Apple drops iPods from earnings report

Remember when Apple was the iPod company? Well, it is no more.

Oh, sure, Apple still sells the digital music players. And the iPod’s legacy can still be seen in the iPhone, the iPad and Apple TV. But sales of the gadgets are so meaningless to Apple now that it has stopped delineating them.

Apple’s earnings release on Tuesday marked the first time in 13 years that the company hadn’t broken out exactly how many iPods it sold or how much money it made from those sales. Indeed, in discussing Apple’s results, company officials didn’t even mention the iPod, only referring in passing to the “other” category of sales into which Apple now lumps it.

The change wasn’t a surprise to those who had been paying close attention. Apple alerted investors in its previous quarter’s earnings call that it would no longer be breaking out sales of the iPod. Instead, it said, it would include those sales with sales of its Apple TV, Beats headphones and speakers and other accessories.

And it’s not a shock that Apple would stop releasing the figures. In its fourth fiscal quarter, the last for which Apple provided iPod results, it sold $410 million worth of the devices. That represented less than 1 percent of Apple’s $42.1 billion in revenue in the period. As a financial analyst might put it, the iPod was no longer “material” to the company. The iPod has become so meaningless to Apple that the company hasn’t refreshed its lineup of devices in more than two years.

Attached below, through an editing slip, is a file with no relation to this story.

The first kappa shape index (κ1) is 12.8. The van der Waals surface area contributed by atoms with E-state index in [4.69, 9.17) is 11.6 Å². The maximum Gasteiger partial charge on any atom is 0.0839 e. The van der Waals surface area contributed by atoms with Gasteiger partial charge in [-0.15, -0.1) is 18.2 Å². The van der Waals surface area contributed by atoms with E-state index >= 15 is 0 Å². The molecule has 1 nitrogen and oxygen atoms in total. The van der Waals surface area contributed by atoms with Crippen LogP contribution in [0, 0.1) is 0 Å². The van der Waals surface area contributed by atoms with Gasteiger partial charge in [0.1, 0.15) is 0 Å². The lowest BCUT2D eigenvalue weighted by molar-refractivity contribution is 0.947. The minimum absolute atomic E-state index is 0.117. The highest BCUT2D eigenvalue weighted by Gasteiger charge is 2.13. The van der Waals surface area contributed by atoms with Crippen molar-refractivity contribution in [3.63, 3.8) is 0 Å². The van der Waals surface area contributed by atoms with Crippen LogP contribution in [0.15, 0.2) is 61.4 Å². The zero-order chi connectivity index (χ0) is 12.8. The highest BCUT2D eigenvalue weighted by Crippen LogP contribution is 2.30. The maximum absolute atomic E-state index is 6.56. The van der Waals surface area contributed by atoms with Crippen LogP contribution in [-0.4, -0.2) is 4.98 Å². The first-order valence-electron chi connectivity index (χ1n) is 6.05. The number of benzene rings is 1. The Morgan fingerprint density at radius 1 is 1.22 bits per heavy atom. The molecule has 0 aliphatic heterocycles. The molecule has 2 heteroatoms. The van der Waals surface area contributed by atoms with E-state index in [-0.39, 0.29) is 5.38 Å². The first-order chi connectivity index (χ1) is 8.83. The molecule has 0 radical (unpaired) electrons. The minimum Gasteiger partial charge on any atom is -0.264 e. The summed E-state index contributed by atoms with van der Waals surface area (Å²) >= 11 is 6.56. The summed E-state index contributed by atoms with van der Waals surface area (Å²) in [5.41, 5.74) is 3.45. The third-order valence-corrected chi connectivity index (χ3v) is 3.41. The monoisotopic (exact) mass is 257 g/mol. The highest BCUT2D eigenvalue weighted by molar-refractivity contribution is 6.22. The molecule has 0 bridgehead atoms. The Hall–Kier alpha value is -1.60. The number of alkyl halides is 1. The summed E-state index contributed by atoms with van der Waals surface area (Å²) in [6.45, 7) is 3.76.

Still, the reporting change is something of an ignominious demotion for a product line that first began Apple transformation from niche computer maker to global electronics giant. In the holiday quarter of 2005, just four years after the first iPod launched, sales of the devices accounted for more than half of Apple’s quarterly revenues. In their peak year, 2008, Apple sold $9 billion worth of iPods, shipping nearly 55 million of them. By contrast, Apple’s total sales in fiscal 2001 — its last year before the iPod — were just $5.4 billion.

But the launch of the iPhone in 2007 was the beginning of the end of the iPod’s importance. It heralded a shift from in music listening from dedicated music devices to smartphones that include music players as one of their functions. Still, despite that shift, Apple continued to garner significant sales from iPods for years after the iPhone’s launch. As recently as four years ago, more than 5 percent of Apple’s total sales in the holiday quarter came from iPods. Five years ago, that figure was about 13 percent.

Since Apple began releasing figures on iPod sales in 2002 through the end of its last fiscal year, it had sold nearly 397 million of them, garnering some $67.5 billion. Not bad for a product that got a mixed reception when it launched.

Photo of Apple’s latest iPod nanos courtesy of the company. 

 

Tags: , , , ,

 

Share this Post



 
 
 
 
 
css.php